by Stephen Padre, NWA's Communications Manager
Three other members of NWA’s staff and I were in Puerto Rico last week to meet with, hear from, and share information with staff of Puerto Rico WIC. On Wednesday, we were with about 50 WIC staff members, most of whom manage WIC clinics in three of the six regions of Puerto Rico WIC that are closest to San Juan, Puerto Rico’s capital. On Friday, we were with a similar-sized group of staff from the three other regions closer to Ponce, a large city on the southern coast of Puerto Rico.
These two gatherings in Puerto Rico are part of a series of meetings that NWA staff in Washington, DC, are holding with state WIC agencies in different parts of the US and its territories. These convenings started last fall and will continue through this spring. This week, our group is visiting the US Virgin Islands while we’re in the Caribbean to try to raise the profile of WIC among community health partners there. These convenings are funded by a grant to NWA from the David and Lucile Packard Foundation and can also be described as listening sessions. NWA staff want to hear from WIC staff about their everyday work and challenges they face and carry what we hear back to decision makers back in Washington, DC, and as we work on such issues as maternal and infant mortality.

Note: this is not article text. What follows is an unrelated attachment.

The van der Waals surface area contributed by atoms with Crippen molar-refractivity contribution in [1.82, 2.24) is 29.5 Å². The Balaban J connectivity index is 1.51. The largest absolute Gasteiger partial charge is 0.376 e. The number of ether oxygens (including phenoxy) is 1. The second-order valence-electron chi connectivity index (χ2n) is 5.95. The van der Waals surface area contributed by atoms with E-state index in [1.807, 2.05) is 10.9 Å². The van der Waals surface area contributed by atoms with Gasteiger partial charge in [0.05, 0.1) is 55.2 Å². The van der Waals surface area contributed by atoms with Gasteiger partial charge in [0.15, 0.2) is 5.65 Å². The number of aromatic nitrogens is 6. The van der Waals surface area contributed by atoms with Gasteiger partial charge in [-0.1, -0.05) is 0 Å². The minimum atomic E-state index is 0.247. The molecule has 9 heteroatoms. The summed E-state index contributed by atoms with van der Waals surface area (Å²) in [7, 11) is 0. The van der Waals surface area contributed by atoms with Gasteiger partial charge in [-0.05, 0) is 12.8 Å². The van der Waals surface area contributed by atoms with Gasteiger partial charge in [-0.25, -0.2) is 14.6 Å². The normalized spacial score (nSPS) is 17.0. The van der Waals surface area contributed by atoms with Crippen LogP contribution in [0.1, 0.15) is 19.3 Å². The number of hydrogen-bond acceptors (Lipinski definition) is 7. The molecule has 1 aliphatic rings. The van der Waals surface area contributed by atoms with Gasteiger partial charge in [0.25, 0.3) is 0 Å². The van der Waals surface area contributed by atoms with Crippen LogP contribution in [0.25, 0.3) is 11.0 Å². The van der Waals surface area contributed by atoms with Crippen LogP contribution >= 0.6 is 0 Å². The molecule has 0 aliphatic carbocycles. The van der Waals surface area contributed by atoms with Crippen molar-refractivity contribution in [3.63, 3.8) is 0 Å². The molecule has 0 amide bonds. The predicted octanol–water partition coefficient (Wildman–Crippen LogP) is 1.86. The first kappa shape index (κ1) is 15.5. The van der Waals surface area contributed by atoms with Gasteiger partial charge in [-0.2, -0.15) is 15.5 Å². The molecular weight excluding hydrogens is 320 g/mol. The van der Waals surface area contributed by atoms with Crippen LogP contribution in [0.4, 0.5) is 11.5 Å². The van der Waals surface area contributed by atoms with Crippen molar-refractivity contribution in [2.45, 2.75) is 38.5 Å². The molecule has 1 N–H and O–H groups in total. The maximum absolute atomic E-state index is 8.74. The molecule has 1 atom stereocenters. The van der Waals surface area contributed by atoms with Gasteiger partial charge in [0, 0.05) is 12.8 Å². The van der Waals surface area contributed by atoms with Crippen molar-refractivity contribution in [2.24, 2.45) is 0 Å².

The agendas at our gatherings in San Juan and Ponce were packed with many presentations – sharing information with Puerto Rico WIC staff from our work in NWA in Washington, DC - and hearing about their situation. One major topic that was discussed was the aftermath of Hurricane Maria – what happened to WIC services and clinics in the time immediately after the hurricane as well as where Puerto Rico WIC stands today, a year and a half after the hurricane hit.
Puerto Rico WIC staff shared stories about the resilience of staff in their clinics in the days and weeks following the hurricane. Clinic managers described the dedication of staff who reported to work despite transportation not being available. One clinic staffer spoke at the Ponce gathering about how her clinic was near the water, and so the wind from the hurricane caused a lot of damage to the clinic’s roof. The clinic also had no windows, so mold and mildew was a major problem. The mayor of her town provided space in his house for a few months when the clinic re-opened.
Most of the clinics that had suffered this type of physical damage are open and operating again today. The challenge clinics and the central office of Puerto Rico WIC are facing these days is government processes. There are slow procedures for securing office equipment like printers to print benefit checks for WIC participants. The government of Puerto Rico is also bankrupt, so there is a fiscal crisis that complicates the funding situation for WIC, which is operated by the territory’s Department of Health.
Despite these challenges, Puerto Rico WIC staff were very vocal about their dedication and commitment to WIC and serving WIC participants. NWA staff were warmly welcomed to the island and treated hospitably. We observed that Puerto Ricans are generally expressive and social. People – family, friends, and coworkers – are important to them, and so are the people – WIC participants – they serve in their work.
Pictured is NWA staff with WIC staff and others on the island of Vieques.